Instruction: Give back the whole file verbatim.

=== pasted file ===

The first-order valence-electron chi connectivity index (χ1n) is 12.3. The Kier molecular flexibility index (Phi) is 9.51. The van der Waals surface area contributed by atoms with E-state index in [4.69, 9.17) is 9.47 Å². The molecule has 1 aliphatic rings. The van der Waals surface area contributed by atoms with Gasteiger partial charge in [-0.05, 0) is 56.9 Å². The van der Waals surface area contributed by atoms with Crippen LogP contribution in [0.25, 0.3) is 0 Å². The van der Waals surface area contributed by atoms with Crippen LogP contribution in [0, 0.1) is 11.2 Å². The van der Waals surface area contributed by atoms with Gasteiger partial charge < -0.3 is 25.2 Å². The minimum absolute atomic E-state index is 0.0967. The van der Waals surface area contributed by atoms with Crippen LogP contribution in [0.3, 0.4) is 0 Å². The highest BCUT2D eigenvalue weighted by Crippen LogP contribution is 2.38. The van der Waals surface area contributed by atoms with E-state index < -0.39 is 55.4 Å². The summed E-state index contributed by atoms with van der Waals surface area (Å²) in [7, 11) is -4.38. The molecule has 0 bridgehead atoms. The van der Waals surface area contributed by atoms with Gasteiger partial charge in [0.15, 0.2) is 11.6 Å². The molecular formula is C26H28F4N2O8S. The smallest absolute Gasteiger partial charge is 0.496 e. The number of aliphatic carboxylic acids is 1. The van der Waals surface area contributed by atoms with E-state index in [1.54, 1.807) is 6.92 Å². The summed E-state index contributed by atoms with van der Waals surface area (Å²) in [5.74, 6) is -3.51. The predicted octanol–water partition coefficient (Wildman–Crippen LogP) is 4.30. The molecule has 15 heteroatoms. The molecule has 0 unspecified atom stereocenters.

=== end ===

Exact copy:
The first-order valence-electron chi connectivity index (χ1n) is 12.3. The Kier molecular flexibility index (Phi) is 9.51. The van der Waals surface area contributed by atoms with E-state index in [4.69, 9.17) is 9.47 Å². The molecule has 1 aliphatic rings. The van der Waals surface area contributed by atoms with Gasteiger partial charge in [-0.05, 0) is 56.9 Å². The van der Waals surface area contributed by atoms with Crippen LogP contribution in [0.25, 0.3) is 0 Å². The van der Waals surface area contributed by atoms with Crippen LogP contribution in [0, 0.1) is 11.2 Å². The van der Waals surface area contributed by atoms with Gasteiger partial charge < -0.3 is 25.2 Å². The minimum absolute atomic E-state index is 0.0967. The van der Waals surface area contributed by atoms with Crippen LogP contribution in [0.3, 0.4) is 0 Å². The highest BCUT2D eigenvalue weighted by Crippen LogP contribution is 2.38. The van der Waals surface area contributed by atoms with E-state index < -0.39 is 55.4 Å². The summed E-state index contributed by atoms with van der Waals surface area (Å²) in [7, 11) is -4.38. The molecule has 0 bridgehead atoms. The van der Waals surface area contributed by atoms with Gasteiger partial charge in [0.15, 0.2) is 11.6 Å². The molecular formula is C26H28F4N2O8S. The smallest absolute Gasteiger partial charge is 0.496 e. The number of aliphatic carboxylic acids is 1. The van der Waals surface area contributed by atoms with E-state index in [1.54, 1.807) is 6.92 Å². The summed E-state index contributed by atoms with van der Waals surface area (Å²) in [5.74, 6) is -3.51. The predicted octanol–water partition coefficient (Wildman–Crippen LogP) is 4.30. The molecule has 15 heteroatoms. The molecule has 0 unspecified atom stereocenters.